Bhimbetka Caves

Bhimbetka Caves - An ancient Heritage Site

Bhimbetka Caves, located near Bhopal at a distance of 46 km, are among the most fascinating and attention-grabbing tourist destinations in the state of Madhya Pradesh. These caves are known for their huge archeological importance in India. These caves possess a treasure of prehistoric art in the country.

History of Bhimbetka Caves

The Bhimbetka Caves were discovered accidentally by Dr V. S. Wakankar, a well known Indian archeologist, in 1958 while he was on his way to Nagpur. The Bhimbetka Caves depict the essence of ancient cave art in India. The charm of the place is extremely lively, even though it is dilapidated. The "Bhimbetka" is derived from the word "Bhim Baitka" after a character in the Mahabharata. Based on mythology, the Bhimbetka Cave's name is associated with the name "Bhima" who was one of the "Pandavas". The entire meaning of the name stands for "The Lounge of Bheem" because this is where he rested after being exiled from his kingdom along with his brothers.

About Bhimbetka Caves

The caves reflect the lifestyle of some of the earliest human races in the country. Records mentioning Bhimbetka Caves were found on a Buddhist site. Recognizing its exceptional importance to mankind, the caves were declared as a world heritage site by UNESCO in 2003. This is the 22ndworld heritage site declared by UNESCO in India. With time, the excavations undertaken by Hass, Misra and Wakankar revealed more secrets of the Mesolithic, Acheulian and Stone Age cultures.

These pre-historic caves house the largest collection of paintings and ancient art by ancient mankind in India. The paintings depicted on the walls are not any routine work of art; rather they are extraordinary pieces of art having no contemporary matches. Besides, the Rock Shelters of Bhimbetka shed light on the early years of the human race as they as much as 15,000 years old. The recent paintings in the caves date back 1,000 years. There are five clusters of natural rock shelters with paintings depicting a hunting and gathering economy.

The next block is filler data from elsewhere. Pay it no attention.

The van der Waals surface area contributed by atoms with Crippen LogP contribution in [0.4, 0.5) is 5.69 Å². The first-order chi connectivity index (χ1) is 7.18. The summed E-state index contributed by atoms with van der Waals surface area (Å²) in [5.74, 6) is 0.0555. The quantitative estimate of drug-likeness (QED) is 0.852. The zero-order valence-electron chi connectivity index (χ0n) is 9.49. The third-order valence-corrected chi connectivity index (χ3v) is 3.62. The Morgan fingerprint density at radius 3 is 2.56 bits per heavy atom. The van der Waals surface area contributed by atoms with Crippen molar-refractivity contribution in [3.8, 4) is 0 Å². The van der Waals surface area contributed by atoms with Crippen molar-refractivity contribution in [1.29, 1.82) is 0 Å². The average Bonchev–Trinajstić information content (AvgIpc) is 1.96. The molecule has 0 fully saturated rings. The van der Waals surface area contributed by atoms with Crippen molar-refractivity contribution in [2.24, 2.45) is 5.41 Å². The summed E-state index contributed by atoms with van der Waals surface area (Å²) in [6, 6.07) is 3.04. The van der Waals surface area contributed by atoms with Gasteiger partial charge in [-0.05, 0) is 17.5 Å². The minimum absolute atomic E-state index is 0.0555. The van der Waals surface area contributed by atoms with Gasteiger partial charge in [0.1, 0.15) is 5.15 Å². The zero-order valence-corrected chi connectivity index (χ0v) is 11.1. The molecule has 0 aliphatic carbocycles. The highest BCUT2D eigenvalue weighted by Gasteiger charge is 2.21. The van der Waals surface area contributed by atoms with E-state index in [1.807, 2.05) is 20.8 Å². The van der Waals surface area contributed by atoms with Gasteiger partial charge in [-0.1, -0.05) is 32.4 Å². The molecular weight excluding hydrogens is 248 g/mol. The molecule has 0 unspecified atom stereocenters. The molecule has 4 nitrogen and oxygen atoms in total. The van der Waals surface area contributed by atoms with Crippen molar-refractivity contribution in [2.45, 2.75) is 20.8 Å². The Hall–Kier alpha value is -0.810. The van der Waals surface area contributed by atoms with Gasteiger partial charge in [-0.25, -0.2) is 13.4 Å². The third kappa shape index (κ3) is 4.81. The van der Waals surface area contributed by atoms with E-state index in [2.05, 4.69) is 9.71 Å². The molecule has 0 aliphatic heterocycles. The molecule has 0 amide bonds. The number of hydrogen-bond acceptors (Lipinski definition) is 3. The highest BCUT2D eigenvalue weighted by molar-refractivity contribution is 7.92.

The same canvas is used to paint the images in different eras and that created several layers of artwork with superimposition of images. These paintings showcase seven different periods.

Upper Paleolithic: Period I

The wall paintings are mostly linear representations of prehistoric figures of beasts like boar, tiger and bison along with a human figurine portraying hunting scenes.

Mesolithic: Period II

Relatively smaller images, the paintings have stylish figurines of a group showing decorations of their body. Moreover, it also includes the depiction of different weapons used at that time and showcased in the hunting scenes. Moving further, you will witness the medieval paintings of various birds and tribal dances.

Chaleolithic: Period III

The paintings of the Chaleolithic period show the mutual social exchange and the association between people during that time.

Early Historic - Period IV & V

The paintings are a bit advanced and done in schematic designs. The pictures are painted in a decorative style showcasing the religious symbols and the scripts of different periods.

Medieval: Period VI & VII

Images are linear, geometrically proper and better designed and planned. However, the artistic style was poorer than their predecessors. The paintings of "Nataraja" and "Ganesh" can be seen for the first time on the walls of these caves.

There are several sections built inside this cave, though not all are given access to and in fact, all are not open for public viewing.


Bhimbetka caves are situated in a small town of Madhya Pradesh named Raisen. About 45 kilometers to the south of Bhopal city, in the cradle of the mighty Vindhyachal Mountains lies the contiguous train of caves in the midst of lush green scenery.

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